New Food, For a New Way Forward - Sermon for the Fifteenth Sunday After Pentecost (September 10, 2023)
Scripture Readings: Exodus 12:1–14 | Psalm 149 | Romans 13:8–14 | Matthew 18:15–20
One of the things I really missed during the long days of COVID was sharing meals with others… eating alongside friends and neighbours in fellowship, and without fear.
It’s one of those things most of us took for granted. I mean, eating food is something we do each day, but which takes on a whole new level of purpose and meaning when it becomes something we do together.
In the womb, an unborn child is nourished directly from their mother… secretly, unconsciously… but once the child is born, they must begin to be fed in a whole new way. Now they must be sustained by love… by the gracious care and intentional provision of another human. Suddenly, they’re part of a community, and a whole new way of life opens up for them.
As God’s children, we too are nourished and sustained in a new way… by the grace love of God… rescued and invited into a whole new way of life. A way of life meant to be shared… picked up and practiced in community.
In our Old Testament reading from the Book of Exodus this morning, we heard about a key moment of the saga of Abraham’s family: the first Passover, a sacred meal, inviting those who eat to share in the story of the Living God’s gracious rescue of Israel… saved from slavery in Egypt and given a brand new beginning… born into freedom for a whole new way to be God’s people together.
The celebration of Passover was to become a perpetual practice, an incredibly important reminder of how God had graciously delivered them: hearing their cries of distress, dramatically defeating their oppressors, and in every way inviting them to share in fellowship with Him; the Almighty Creator of all that is, sharing His Heavenly life with a people with no home, no land, no strength, and no future… and giving them everything they needed for a whole new kind of life.
On Passover, all of the congregation of Israel, in their own households were to kill a lamb, consume it together, and cover their doorposts with it’s blood, marking themselves off from those around them, as those ready to respond to God’s instructions… who believed in His deliverance:
Exodus 12:13, “The blood shall be a sign for you on the houses where you live: when I see the blood, I will pass over you, and no plague shall destroy you when I strike the land of Egypt.”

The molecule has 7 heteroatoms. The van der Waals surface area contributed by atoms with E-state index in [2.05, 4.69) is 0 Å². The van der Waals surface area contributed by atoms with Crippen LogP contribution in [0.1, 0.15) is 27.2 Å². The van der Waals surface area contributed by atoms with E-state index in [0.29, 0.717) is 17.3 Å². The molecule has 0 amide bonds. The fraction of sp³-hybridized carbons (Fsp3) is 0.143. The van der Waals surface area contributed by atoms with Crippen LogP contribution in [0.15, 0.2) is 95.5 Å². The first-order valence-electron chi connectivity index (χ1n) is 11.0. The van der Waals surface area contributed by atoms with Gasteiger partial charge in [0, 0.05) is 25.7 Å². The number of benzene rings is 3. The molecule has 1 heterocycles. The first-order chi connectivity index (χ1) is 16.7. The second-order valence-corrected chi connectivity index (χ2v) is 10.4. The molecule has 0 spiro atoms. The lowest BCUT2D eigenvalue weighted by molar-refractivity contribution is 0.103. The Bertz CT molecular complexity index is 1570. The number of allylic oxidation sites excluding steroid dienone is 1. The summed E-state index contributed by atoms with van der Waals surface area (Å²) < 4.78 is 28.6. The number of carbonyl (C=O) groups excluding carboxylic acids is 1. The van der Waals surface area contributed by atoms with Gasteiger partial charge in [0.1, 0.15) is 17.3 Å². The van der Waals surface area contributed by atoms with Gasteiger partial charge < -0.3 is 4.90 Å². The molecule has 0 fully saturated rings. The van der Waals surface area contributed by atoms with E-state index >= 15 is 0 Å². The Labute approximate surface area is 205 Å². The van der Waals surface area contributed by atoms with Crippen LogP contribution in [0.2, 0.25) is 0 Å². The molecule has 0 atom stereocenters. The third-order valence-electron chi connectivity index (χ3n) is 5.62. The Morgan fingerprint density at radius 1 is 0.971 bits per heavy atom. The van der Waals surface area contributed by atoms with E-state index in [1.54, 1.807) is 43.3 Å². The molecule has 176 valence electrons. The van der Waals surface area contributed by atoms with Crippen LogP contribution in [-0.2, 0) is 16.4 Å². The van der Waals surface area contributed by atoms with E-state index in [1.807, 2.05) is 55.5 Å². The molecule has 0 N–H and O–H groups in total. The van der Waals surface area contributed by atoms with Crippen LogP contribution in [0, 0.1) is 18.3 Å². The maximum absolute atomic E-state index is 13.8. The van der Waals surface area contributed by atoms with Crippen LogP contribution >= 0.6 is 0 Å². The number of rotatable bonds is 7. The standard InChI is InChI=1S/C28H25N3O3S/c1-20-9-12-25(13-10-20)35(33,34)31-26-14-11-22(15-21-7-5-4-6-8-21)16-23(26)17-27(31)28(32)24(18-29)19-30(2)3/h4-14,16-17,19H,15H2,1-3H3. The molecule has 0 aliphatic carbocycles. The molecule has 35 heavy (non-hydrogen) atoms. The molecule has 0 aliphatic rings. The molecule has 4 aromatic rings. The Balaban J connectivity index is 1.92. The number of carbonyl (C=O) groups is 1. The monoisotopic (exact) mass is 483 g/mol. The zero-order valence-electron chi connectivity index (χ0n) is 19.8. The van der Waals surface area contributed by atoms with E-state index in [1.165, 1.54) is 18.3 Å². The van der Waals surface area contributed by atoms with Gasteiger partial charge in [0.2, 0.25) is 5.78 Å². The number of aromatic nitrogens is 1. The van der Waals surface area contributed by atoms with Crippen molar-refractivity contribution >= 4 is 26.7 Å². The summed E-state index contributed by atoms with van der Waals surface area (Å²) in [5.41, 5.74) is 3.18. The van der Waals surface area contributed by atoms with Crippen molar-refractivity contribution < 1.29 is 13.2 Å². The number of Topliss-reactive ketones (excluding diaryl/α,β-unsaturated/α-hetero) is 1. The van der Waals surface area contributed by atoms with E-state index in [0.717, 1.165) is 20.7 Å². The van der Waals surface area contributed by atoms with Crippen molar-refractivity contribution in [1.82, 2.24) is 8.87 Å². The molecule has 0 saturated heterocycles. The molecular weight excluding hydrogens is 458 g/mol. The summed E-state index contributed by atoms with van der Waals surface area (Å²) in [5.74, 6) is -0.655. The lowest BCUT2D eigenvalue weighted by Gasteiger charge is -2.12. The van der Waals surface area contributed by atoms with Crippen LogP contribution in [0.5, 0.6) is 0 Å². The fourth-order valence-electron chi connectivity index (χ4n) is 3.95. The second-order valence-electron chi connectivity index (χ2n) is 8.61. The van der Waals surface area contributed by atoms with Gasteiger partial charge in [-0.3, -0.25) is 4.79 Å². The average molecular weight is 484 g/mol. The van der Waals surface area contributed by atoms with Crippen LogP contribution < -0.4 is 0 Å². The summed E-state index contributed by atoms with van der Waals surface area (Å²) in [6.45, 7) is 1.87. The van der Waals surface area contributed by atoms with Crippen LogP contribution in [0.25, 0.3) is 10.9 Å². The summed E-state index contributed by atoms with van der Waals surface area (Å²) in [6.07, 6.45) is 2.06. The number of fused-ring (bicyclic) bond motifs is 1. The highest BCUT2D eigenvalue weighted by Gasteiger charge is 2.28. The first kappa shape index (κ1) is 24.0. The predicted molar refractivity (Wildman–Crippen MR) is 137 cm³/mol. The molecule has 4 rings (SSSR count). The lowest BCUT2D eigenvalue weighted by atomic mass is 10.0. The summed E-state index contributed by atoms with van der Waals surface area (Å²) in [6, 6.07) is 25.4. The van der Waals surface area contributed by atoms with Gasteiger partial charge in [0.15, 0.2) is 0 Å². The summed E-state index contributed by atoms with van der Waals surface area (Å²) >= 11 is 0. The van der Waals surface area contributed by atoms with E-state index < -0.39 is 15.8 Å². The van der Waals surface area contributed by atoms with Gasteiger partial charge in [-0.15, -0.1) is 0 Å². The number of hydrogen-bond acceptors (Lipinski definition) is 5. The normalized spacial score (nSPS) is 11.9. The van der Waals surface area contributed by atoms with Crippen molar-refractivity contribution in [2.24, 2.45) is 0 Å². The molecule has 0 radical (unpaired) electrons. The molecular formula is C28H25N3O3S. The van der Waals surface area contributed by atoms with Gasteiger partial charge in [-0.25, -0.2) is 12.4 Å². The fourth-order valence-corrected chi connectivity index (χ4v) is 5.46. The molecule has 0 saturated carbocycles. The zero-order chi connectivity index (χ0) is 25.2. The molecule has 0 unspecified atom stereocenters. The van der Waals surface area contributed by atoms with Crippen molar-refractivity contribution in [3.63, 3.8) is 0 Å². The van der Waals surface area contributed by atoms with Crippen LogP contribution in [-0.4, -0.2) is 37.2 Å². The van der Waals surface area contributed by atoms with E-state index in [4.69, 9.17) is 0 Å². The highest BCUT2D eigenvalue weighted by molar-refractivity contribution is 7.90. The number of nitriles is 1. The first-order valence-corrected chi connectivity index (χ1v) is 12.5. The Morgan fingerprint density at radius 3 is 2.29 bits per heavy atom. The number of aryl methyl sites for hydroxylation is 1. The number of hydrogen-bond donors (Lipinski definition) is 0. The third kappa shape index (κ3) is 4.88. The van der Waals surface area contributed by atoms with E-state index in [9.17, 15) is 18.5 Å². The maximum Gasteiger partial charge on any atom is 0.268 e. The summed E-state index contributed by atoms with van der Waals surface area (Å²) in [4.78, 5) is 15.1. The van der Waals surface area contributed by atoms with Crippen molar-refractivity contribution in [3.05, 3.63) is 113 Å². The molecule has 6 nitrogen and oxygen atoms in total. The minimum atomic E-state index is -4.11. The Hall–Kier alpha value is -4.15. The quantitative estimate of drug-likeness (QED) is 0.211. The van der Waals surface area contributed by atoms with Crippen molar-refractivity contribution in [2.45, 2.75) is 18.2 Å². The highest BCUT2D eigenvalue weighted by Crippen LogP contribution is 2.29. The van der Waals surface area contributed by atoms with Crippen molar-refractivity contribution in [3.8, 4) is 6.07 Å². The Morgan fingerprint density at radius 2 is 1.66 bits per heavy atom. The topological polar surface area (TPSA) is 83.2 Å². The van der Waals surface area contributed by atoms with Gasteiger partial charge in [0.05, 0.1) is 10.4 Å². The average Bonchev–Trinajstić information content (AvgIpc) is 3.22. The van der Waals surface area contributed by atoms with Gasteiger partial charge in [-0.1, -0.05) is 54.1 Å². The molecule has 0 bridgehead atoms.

This sacred meal marked the start of the Exodus… Israel leaving their old way of life as frightened and powerless slaves in Egypt behind… and it marks the start a new beginning for them as the rescued people of God.
Having eaten the lamb, and having been protected by its blood, in faith and obedience to the Living God, Israel was being formed into a new community… one meant to live God’s way in the world, and to share His rescuing love: telling and retelling the story of God’s salvation from generation to generation… by returning again and again to the table together… eating and drinking the sacred meal the Living God had set for them. A meal meant to shape every aspect of their lives… drawing them to their Saviour, so that they could share in His holy love.
And here we find ourselves today at St. Luke’s, one household within the worldwide Christian community, united across time and space by our response to God’s gracious and saving love: to what the Living God has done in Jesus Christ at the cross… the Lamb of God who takes away the sins of the world.
We believe the Good News of His self-giving love: laying down His own sinless life at the cross to rescue us sinners, and set us free from our sins, our guilt, and our shame. We believe in His resurrection, setting us free from the fear of death… the fear of abandonment, of loss, and rejection… the fear of our enemies… the fear of each other… and opening up for us a new way to live God’s way even now. A way that will never end… uniting us in Jesus to the Living God and to each other once and for all.
We believe Jesus died for us. That He was raised for us. And that He lives to sustain and save us… that we are baptised into His death and resurrection… in order to be born from above to share in His New Life.
By faith, we eat His body. We drink His blood, trusting in His perfect sacrifice and power to make us and our world new… to stir up in us God’s New Creation, through His Holy Spirit at work in us.
Jesus Christ is Himself our sacred, spiritual food… setting us free to leave our old ways behind, and to begin a whole new Exodus together… to share in the life of a new community… one meant to live God’s way in the world, and to share His rescuing love: telling and retelling the story of God’s salvation from generation to generation… returning again and again to the Lord’s Table together… eating and drinking the sacred meal that the Living God had set for us all. A meal meant to shape every aspect of our lives… drawing us closer to our Saviour, so that together, we can share in His holy love. And share it with all those around us.
The New life of God that Jesus has set us free to share in is His holy love… which has always been at the heart of what it means to be God’s people… together.
I know there are lots of questions that we Christians and whole Churches are asking these days… questions about what we should be doing in times like this to stay relevant, or to bring more people to us. Questions about how to keep our own communities alive and well, and able to last from generation to generation. Questions about who’s right and wrong… and how to best move forward in a strange and frightening world.
But one big question I believe we all need to be asking, again and again, is this: How do we really love one another? How does God’s holy love call us to live today?
In our reading from the letter to the Romans, St. Paul reminds us of the centrality of love for those around us when it comes to living God’s way. Romans 13:8-10,
“Owe no one anything, except to love one another; for the one who loves another has fulfilled the law. The commandments, ‘You shall not commit adultery; You shall not murder; You shall not steal; You shall not covet’; and any other commandment, are summed up in this word, ‘Love your neighbor as yourself.’ Love does no wrong to a neighbor; therefore, love is the fulfilling of the law.”